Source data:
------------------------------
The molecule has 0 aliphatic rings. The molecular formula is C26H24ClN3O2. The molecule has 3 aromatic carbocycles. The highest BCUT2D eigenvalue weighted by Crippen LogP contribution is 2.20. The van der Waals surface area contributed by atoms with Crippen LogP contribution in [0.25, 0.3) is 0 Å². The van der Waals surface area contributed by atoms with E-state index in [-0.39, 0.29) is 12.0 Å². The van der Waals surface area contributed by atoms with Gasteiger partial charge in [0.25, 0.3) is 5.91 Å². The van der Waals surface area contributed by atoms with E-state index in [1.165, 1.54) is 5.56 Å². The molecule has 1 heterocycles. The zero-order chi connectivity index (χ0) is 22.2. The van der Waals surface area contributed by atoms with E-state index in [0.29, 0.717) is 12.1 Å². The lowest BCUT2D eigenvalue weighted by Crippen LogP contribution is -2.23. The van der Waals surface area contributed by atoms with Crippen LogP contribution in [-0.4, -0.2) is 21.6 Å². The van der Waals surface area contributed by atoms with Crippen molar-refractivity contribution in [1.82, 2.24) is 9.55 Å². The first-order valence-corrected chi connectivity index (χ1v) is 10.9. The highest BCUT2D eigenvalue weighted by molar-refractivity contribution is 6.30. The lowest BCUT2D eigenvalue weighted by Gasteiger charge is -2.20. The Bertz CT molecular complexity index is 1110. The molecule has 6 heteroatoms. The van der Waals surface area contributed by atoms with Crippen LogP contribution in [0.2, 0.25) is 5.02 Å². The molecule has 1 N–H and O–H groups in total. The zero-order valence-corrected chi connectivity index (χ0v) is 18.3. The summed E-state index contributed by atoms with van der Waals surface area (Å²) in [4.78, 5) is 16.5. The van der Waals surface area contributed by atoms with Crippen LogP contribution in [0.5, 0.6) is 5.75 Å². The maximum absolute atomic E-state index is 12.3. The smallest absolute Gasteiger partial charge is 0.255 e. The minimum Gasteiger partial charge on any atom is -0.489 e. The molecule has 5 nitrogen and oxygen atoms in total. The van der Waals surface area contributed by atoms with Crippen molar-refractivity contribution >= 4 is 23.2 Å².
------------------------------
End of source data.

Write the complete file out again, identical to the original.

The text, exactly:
The molecule has 0 aliphatic rings. The molecular formula is C26H24ClN3O2. The molecule has 3 aromatic carbocycles. The highest BCUT2D eigenvalue weighted by Crippen LogP contribution is 2.20. The van der Waals surface area contributed by atoms with Crippen LogP contribution in [0.25, 0.3) is 0 Å². The van der Waals surface area contributed by atoms with E-state index in [-0.39, 0.29) is 12.0 Å². The van der Waals surface area contributed by atoms with Gasteiger partial charge in [0.25, 0.3) is 5.91 Å². The van der Waals surface area contributed by atoms with E-state index in [1.165, 1.54) is 5.56 Å². The molecule has 1 heterocycles. The zero-order chi connectivity index (χ0) is 22.2. The van der Waals surface area contributed by atoms with E-state index in [0.29, 0.717) is 12.1 Å². The lowest BCUT2D eigenvalue weighted by Crippen LogP contribution is -2.23. The van der Waals surface area contributed by atoms with Crippen LogP contribution in [-0.4, -0.2) is 21.6 Å². The van der Waals surface area contributed by atoms with Crippen molar-refractivity contribution in [1.82, 2.24) is 9.55 Å². The first-order valence-corrected chi connectivity index (χ1v) is 10.9. The highest BCUT2D eigenvalue weighted by molar-refractivity contribution is 6.30. The lowest BCUT2D eigenvalue weighted by Gasteiger charge is -2.20. The Bertz CT molecular complexity index is 1110. The molecule has 6 heteroatoms. The van der Waals surface area contributed by atoms with Crippen LogP contribution in [0.2, 0.25) is 5.02 Å². The molecule has 1 N–H and O–H groups in total. The zero-order valence-corrected chi connectivity index (χ0v) is 18.3. The summed E-state index contributed by atoms with van der Waals surface area (Å²) in [4.78, 5) is 16.5. The van der Waals surface area contributed by atoms with Crippen LogP contribution in [0.5, 0.6) is 5.75 Å². The maximum absolute atomic E-state index is 12.3. The smallest absolute Gasteiger partial charge is 0.255 e. The minimum Gasteiger partial charge on any atom is -0.489 e. The molecule has 5 nitrogen and oxygen atoms in total. The van der Waals surface area contributed by atoms with Crippen molar-refractivity contribution >= 4 is 23.2 Å².